Bioanalysis Zone

An author’s perspective: Zheng Ouyang on miniature mass spectrometry


To help provide insight into the recent article published in Bioanalysis: Using miniature MS system with automatic blood sampler for preclinical pharmacokinetics study, we spoke with author Zheng Ouyang, Professor at Tsinghua University (Beijing, China). Zheng explains why he felt this was an important area for bioanalysis and worthy of publication. His work focuses on emerging technologies and miniature mass spectrometry.

Untitled design“I graduated in 1995 from Tsinghua University (Beijing, China) with a BSc and MSc in engineering, specifically automatic control. I then switched my focus to chemistry and received an MSc in physical chemistry, before starting my career in analytical chemistry. I started as a PhD student, then research scientist and faculty member at Purdue University (IN, USA), working in analytical chemistry and biomedical engineering. I have recently moved back to Tsinghua University, serving as the Chairman of the Department of Precision Instruments, and the Associate Dean for the School of Mechanical Engineering. My research is focused on the instrumentation development for mass spectrometry and applications for biomedical analysis.”

1. Describe some of the challenges of DMPK and the bioanalysis of small molecules?

Drug analysis for DMPK studies is well developed with LC–MS as the major technology platform but is limited as blood samples collected at preclinical or clinical sites have to be sent to external analytical laboratories. Therefore the turnaround time from sample collection to receiving results is relatively long. Also, the sample volume required for the analysis is relatively large so clinical studies involve a large number of mice or rats.

2. Could you list/describe the key factors that need to be considered when introducing a new, emerging technology for preclinical analysis?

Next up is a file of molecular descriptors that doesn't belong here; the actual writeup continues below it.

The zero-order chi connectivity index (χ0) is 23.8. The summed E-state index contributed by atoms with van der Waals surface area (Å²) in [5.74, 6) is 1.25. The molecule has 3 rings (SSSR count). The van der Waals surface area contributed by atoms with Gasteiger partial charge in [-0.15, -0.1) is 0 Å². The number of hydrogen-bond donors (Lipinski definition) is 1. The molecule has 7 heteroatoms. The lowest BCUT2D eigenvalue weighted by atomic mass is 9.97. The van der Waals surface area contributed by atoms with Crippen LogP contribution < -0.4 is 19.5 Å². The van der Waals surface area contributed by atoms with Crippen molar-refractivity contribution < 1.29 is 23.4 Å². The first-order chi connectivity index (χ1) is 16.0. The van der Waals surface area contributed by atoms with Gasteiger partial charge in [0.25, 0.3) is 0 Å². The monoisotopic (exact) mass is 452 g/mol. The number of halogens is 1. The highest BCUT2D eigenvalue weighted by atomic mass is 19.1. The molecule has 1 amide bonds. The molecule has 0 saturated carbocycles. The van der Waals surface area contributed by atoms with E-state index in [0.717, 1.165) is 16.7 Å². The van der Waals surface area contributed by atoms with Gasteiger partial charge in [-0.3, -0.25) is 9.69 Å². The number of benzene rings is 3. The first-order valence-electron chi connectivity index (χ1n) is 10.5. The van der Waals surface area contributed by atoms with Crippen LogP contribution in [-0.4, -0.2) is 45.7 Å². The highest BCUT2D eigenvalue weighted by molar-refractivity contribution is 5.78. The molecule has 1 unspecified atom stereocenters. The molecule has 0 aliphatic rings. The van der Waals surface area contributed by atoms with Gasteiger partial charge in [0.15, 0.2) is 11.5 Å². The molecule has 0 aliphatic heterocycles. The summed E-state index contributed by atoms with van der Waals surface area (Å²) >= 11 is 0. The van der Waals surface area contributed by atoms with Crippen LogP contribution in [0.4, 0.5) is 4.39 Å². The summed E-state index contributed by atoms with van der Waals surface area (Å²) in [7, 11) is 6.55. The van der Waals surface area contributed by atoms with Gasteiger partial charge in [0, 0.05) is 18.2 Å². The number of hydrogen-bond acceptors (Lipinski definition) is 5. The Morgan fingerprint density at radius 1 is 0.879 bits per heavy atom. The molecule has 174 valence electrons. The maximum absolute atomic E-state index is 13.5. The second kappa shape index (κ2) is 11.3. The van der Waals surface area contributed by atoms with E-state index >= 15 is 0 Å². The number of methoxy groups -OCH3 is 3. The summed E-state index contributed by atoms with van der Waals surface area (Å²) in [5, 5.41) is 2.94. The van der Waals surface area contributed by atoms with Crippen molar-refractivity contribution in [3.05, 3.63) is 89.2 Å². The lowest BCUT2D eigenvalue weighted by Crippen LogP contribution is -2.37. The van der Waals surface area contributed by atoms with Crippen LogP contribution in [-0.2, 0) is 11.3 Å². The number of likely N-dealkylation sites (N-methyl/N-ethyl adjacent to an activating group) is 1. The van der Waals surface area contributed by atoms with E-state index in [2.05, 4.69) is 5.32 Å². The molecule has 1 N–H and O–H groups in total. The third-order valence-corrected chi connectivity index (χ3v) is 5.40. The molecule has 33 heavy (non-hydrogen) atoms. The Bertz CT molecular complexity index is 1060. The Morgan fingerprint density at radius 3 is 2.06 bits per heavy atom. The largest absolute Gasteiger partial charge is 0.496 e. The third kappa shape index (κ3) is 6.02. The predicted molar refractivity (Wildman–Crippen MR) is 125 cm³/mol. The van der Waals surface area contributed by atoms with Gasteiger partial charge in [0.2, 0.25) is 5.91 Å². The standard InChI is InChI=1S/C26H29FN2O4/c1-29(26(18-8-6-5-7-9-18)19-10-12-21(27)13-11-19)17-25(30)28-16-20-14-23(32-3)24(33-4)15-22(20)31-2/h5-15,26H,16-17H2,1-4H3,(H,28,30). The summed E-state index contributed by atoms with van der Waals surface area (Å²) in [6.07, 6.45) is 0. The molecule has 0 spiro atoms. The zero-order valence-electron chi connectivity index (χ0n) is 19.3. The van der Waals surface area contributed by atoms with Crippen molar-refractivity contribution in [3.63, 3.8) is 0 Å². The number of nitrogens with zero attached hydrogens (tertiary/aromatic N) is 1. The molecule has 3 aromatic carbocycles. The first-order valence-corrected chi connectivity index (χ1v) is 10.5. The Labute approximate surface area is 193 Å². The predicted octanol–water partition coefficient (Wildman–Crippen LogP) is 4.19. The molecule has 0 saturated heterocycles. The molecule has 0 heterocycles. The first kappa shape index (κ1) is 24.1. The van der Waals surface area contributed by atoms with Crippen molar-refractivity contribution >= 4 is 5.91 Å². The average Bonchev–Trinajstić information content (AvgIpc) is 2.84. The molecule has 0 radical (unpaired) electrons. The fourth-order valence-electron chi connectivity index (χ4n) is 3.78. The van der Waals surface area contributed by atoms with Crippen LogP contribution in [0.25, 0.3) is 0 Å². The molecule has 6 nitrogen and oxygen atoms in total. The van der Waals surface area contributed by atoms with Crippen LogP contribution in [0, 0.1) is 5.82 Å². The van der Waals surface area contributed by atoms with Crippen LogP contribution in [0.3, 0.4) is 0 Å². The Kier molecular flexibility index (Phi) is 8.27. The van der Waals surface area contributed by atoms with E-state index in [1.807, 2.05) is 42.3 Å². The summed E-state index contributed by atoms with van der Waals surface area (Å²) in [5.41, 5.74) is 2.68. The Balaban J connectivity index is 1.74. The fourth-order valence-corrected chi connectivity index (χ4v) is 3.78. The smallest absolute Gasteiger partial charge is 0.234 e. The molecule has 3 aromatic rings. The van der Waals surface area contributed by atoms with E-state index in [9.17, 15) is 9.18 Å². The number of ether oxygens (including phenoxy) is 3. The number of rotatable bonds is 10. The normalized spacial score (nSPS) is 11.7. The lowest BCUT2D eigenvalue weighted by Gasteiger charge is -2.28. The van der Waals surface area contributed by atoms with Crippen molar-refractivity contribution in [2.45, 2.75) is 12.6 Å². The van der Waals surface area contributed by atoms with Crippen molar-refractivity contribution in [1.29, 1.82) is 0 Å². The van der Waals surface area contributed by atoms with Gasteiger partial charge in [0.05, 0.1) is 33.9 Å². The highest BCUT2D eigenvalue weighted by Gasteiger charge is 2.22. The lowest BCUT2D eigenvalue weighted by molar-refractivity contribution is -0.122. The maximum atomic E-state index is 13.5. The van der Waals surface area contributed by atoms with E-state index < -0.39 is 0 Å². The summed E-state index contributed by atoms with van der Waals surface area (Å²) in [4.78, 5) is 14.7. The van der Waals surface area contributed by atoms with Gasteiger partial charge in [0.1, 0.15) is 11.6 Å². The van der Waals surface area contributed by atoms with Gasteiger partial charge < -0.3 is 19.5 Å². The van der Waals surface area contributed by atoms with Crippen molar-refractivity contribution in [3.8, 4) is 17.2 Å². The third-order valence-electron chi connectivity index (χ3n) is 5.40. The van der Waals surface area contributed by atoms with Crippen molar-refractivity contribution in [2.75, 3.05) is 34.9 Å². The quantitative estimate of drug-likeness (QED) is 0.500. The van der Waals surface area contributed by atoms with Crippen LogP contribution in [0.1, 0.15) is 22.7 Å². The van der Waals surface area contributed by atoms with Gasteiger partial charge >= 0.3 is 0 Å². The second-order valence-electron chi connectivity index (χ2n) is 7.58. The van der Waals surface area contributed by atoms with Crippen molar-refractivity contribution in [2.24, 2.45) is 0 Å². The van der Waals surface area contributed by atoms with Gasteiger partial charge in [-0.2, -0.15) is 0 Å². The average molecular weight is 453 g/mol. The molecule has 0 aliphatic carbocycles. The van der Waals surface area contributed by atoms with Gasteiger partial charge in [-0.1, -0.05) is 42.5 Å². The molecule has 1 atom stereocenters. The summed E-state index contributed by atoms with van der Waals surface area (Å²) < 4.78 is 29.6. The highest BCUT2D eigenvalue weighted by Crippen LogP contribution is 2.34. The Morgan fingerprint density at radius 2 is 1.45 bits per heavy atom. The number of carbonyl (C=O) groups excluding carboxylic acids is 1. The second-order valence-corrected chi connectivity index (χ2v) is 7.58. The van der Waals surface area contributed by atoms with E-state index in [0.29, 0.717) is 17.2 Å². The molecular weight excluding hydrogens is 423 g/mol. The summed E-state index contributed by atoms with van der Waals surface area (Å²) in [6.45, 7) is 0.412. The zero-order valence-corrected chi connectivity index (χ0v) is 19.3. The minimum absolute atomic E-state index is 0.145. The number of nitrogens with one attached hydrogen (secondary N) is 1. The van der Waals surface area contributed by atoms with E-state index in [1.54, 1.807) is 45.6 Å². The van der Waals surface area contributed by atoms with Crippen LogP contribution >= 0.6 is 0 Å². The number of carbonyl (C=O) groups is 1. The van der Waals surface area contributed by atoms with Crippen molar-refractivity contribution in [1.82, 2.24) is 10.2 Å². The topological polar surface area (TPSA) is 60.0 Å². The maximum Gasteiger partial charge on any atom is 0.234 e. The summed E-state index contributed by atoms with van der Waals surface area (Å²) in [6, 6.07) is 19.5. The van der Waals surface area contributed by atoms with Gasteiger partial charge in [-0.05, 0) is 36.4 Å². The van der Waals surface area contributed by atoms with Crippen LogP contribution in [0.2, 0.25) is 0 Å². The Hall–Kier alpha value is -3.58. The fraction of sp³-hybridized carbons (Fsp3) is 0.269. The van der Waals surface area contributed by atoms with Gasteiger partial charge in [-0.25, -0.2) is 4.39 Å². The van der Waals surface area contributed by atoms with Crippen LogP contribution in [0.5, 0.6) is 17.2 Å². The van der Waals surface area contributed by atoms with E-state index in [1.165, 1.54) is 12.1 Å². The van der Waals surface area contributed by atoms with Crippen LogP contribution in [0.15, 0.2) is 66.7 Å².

A small mass spectrometry analytical system with simple operation protocol should be provided to biologists, nurses or physicians to perform blood sample analyses themselves, obtaining results on-site and in real time. The system itself should be small enough to fit in the lab or clinical room and require minimal maintenance. The entire analytical process, from taking the sample to getting results, should be simple without requiring the skills of a well-trained analytical chemist. We are aiming to meet the demand for clinical applications through the development of miniature mass spectrometry systems. Ambient ionization of the sample has been developed to enable direct sampling and ionization for MS analysis, bypassing the traditional laborious sample preparation that is typically required for LC–MS analysis.

You can find more content on emerging technologies: DMPK and bioanalysis of small molecules on our Spotlight page.

3. What are the advantages/disadvantages of using a miniature mass spectrometer with an automatic blood sampler?

The integration of the miniature MS system with the automatic blood sampler will lead to a complete solution for the preclinical studies. The PK data will be automatically collected with minimal stress experienced by the animals. Using the ambient sampling technologies like the paper spray or slug flow microextraction, ultra-small amounts of samples were taken for analysis.

4. What further advances do you envisage with miniature mass spectrometry in the future?

Not only should the miniature MS systems be used for preclinical study, but also for clinical studies, operated by nurses and physicians. Also, the readily available analyses are expected to be used for guiding therapeutic and other medical procedures. Personalized drug dosage could be determined with the real-time analysis of the individual drug metabolism level and surgery decisions could be facilitated by phenotyping the tumors with the fast analysis of the biopsy tissue samples using miniature MS systems.

Reference: Pu F, Zhang W, Bateman KP, Liu Y, Helmy R and Ouyang Z. Using miniature MS system with automatic blood sampler for preclinical pharmacokinetics study. Bioanalysis: 9(21): 1633-1641 (2017)

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